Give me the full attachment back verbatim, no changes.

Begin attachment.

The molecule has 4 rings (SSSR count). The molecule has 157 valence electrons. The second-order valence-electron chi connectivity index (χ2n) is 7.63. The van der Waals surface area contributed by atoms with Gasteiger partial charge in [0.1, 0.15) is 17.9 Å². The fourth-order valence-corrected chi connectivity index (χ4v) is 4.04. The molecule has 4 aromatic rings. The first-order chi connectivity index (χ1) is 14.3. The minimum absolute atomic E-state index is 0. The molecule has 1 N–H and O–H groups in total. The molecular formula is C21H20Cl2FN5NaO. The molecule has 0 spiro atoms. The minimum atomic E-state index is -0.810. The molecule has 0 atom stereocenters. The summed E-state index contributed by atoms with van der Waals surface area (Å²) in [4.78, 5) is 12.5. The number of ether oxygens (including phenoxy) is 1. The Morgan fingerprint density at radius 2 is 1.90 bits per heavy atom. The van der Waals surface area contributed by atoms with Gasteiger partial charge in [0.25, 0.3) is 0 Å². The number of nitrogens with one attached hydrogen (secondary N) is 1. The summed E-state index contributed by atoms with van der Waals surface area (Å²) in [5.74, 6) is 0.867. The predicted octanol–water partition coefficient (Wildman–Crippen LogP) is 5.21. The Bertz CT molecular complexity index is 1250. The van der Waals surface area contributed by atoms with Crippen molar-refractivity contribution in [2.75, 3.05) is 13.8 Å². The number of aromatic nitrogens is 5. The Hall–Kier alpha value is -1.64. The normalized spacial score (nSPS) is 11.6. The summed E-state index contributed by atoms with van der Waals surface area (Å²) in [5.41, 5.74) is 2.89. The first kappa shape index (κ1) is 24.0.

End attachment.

The molecule has 4 rings (SSSR count). The molecule has 157 valence electrons. The second-order valence-electron chi connectivity index (χ2n) is 7.63. The van der Waals surface area contributed by atoms with Gasteiger partial charge in [0.1, 0.15) is 17.9 Å². The fourth-order valence-corrected chi connectivity index (χ4v) is 4.04. The molecule has 4 aromatic rings. The first-order chi connectivity index (χ1) is 14.3. The minimum absolute atomic E-state index is 0. The molecule has 1 N–H and O–H groups in total. The molecular formula is C21H20Cl2FN5NaO. The molecule has 0 spiro atoms. The minimum atomic E-state index is -0.810. The molecule has 0 atom stereocenters. The summed E-state index contributed by atoms with van der Waals surface area (Å²) in [4.78, 5) is 12.5. The number of ether oxygens (including phenoxy) is 1. The Morgan fingerprint density at radius 2 is 1.90 bits per heavy atom. The van der Waals surface area contributed by atoms with Gasteiger partial charge in [0.25, 0.3) is 0 Å². The number of nitrogens with one attached hydrogen (secondary N) is 1. The summed E-state index contributed by atoms with van der Waals surface area (Å²) in [5.74, 6) is 0.867. The predicted octanol–water partition coefficient (Wildman–Crippen LogP) is 5.21. The Bertz CT molecular complexity index is 1250. The van der Waals surface area contributed by atoms with Crippen molar-refractivity contribution in [2.75, 3.05) is 13.8 Å². The number of aromatic nitrogens is 5. The Hall–Kier alpha value is -1.64. The normalized spacial score (nSPS) is 11.6. The summed E-state index contributed by atoms with van der Waals surface area (Å²) in [5.41, 5.74) is 2.89. The first kappa shape index (κ1) is 24.0.